Posted on 07/29/2015 at 12:00 AM by Darin Ninness
Often, when I visit a unit recruiting activity I watch commanders, recruiting officers, well-intending senior members, and cadets pushing aspects of the program or events that really are not applicable to new members, or even to their unit as a whole.
Hey, recruiters talk a lot about the activities available in the organization to prospective members. That’s natural. Tell ‘em what we have to offer!
But too often I see a huge emphasis on activities such as IACE and other NCSAs that are not really applicable to new members.
We (CAP members) understand that these are activities that are available to cadets. Eventually. But in reality these activities are only available to a subset of cadets, and in most cases only after 12-36 months of participation.
Using IACE as an example: This is an activity that requires a cadet to reach the Earhart Award. In other words, only after a cadet has progressed about 3/4 of the way through the cadet program. That's something along the lines of a 3 year event horizon. The reality is that less than 5% of our cadets actually reach a point where they can attend an event like this. So why are we selling people on the 5%?
Prospective Cadet Snuffy is not going to join Civil Air Patrol in September and find himself touring England next year. Similarly, Blue Beret, AETCFC, and other events like that are all “after next summer” events.
And this doesn’t just happen with Cadet Programs and NCSAs, either. When recruiting, some units tend to focus on program elements that are not applicable in their area.
A good example is ground search and rescue. Some wings are heavily involved in it, certainly. But other wings or units have little or no involvement. It is disingenuous for a unit with no ground team, and in a wing with essentially no involvement in ground SAR, to heavily push that aspect of the program to potential members. It sets you up for an “expectation mis-match” with new members.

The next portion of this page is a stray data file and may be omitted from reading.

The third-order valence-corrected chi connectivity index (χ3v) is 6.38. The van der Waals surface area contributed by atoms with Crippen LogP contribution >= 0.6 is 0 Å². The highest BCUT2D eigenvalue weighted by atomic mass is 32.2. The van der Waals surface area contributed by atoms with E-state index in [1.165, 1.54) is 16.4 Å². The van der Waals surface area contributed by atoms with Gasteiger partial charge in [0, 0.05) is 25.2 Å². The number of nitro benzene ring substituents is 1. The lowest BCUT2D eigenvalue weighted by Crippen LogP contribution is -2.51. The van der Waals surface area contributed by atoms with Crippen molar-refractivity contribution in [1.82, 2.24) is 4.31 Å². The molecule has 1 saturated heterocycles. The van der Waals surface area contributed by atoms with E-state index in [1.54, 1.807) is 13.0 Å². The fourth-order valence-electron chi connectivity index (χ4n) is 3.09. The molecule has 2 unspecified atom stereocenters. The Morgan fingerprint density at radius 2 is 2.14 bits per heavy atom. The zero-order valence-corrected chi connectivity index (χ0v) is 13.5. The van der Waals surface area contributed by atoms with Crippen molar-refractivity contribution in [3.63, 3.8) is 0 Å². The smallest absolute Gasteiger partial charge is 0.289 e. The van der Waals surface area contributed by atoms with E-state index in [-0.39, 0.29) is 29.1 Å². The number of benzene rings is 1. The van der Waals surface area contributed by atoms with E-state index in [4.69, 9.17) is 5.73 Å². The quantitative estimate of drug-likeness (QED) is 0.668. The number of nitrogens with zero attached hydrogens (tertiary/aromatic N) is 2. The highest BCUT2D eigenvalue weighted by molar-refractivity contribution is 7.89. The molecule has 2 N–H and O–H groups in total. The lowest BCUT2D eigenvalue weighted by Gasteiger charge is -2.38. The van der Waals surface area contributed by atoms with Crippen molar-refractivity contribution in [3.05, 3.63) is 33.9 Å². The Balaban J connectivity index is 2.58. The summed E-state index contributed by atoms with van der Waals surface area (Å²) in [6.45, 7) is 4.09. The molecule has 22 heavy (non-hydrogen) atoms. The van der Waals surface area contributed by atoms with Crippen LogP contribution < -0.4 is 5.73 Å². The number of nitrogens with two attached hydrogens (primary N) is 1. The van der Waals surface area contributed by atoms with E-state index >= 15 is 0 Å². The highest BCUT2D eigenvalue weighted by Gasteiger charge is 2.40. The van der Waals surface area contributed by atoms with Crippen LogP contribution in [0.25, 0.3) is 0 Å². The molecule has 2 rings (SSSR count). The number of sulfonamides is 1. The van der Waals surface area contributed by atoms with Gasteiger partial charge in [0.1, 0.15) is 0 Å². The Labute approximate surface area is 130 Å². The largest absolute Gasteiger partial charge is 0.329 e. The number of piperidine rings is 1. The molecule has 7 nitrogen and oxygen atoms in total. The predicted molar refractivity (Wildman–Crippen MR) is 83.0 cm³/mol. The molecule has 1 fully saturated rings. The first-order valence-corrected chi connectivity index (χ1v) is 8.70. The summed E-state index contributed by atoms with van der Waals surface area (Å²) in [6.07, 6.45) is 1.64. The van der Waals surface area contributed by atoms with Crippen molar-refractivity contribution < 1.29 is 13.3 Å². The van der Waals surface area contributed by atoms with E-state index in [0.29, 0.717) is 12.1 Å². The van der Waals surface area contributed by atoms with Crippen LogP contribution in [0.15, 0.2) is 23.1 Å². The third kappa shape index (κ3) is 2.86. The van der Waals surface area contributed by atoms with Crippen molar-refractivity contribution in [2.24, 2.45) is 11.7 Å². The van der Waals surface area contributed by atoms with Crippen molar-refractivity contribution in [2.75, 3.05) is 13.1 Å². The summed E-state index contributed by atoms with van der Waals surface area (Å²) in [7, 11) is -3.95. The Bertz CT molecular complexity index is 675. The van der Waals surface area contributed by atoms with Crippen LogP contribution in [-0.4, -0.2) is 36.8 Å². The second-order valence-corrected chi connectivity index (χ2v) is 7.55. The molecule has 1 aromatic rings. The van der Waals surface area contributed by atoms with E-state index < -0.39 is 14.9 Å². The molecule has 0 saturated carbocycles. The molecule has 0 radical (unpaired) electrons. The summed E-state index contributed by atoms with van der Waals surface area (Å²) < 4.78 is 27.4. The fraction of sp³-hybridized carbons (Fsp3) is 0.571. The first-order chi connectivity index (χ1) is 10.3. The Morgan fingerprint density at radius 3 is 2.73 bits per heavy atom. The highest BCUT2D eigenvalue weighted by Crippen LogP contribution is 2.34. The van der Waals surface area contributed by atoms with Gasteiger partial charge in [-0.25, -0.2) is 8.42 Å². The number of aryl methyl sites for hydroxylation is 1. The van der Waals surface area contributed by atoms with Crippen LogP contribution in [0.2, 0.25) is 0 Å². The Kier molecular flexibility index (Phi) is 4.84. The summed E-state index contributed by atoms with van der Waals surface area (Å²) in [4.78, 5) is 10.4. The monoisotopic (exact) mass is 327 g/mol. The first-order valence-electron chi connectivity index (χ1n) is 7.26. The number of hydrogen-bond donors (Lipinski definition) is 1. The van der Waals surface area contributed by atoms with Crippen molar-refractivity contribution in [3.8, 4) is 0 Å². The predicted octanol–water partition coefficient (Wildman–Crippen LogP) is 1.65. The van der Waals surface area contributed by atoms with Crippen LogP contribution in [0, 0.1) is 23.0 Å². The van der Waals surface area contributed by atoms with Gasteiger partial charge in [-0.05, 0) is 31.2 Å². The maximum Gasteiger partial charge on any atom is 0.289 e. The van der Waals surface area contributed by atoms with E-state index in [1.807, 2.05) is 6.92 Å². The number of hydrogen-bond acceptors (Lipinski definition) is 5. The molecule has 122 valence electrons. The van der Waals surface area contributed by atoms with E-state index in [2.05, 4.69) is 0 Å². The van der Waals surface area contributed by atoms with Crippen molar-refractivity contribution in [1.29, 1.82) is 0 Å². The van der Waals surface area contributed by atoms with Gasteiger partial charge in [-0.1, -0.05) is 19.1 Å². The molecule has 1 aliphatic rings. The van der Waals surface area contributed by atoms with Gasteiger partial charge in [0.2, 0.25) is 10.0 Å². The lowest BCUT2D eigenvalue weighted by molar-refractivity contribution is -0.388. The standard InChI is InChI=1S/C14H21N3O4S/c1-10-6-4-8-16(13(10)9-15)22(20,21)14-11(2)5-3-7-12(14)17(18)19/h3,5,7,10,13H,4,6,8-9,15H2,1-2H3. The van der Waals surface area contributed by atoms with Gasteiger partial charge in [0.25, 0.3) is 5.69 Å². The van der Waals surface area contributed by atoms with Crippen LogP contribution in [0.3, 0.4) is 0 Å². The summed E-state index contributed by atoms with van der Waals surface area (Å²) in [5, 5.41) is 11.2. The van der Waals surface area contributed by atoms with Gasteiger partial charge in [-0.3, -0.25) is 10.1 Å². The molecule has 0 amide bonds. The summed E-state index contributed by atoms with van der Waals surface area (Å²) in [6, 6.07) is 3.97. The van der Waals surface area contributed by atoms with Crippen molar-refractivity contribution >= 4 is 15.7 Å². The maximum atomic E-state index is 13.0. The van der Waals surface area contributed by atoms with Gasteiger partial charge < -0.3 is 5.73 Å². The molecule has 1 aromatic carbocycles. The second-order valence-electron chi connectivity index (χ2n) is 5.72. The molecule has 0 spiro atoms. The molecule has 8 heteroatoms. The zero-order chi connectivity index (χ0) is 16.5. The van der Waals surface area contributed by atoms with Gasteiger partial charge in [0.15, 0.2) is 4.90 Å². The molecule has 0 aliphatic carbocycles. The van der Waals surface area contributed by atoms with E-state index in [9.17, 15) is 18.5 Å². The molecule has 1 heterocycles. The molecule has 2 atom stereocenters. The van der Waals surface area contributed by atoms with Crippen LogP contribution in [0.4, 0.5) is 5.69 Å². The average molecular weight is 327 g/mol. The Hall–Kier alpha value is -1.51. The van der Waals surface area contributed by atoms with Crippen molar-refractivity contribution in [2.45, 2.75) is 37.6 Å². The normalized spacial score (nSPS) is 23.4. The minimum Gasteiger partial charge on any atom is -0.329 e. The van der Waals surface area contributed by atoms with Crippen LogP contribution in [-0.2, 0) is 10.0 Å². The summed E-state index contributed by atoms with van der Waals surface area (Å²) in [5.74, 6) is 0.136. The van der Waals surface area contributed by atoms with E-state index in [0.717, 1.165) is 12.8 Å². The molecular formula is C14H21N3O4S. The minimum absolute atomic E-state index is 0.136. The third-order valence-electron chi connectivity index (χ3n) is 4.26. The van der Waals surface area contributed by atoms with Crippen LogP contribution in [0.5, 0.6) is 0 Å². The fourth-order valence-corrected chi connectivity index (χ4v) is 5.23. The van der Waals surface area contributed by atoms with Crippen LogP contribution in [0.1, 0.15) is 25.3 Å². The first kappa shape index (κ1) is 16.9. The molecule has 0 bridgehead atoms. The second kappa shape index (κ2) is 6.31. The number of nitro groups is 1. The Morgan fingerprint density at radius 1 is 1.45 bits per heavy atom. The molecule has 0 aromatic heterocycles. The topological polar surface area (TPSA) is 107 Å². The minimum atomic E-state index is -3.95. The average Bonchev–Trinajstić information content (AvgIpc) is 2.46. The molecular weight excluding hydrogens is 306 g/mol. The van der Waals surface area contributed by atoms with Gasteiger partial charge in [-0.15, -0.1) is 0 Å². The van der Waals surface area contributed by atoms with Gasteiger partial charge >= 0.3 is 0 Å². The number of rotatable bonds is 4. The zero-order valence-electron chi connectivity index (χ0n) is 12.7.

This mis-match, between a new member's expectations of what they'll be doing, and the reality on the ground in the units, is a big reason why a lot of members leave the organization. In short: sometimes we’re selling something that we can’t deliver on.
A better approach during the recruiting phase is to instead concentrate on the program elements that are directly before the potential cadet or senior member, and that the unit actually participates in. Unit level activities, encampments, orientation flights, aerospace education, leadership training, air shows, parades, fun events, emergency services or communications training, etc.
These are the things that new members are going to be doing in the first year after they join, not hopping on an Air Force C-130 and flying to Oshkosh next week. (As much as we’d all like to, right?) Or rappelling down a mountain with a stokes litter...
Bring new members into Civil Air Patrol on the basis of all the cool things you’re doing now , locally, and let them find out about all the great things they might be able to do later.
Lt Col Darin Ninness, CAP
National Recruiting & Retention Manager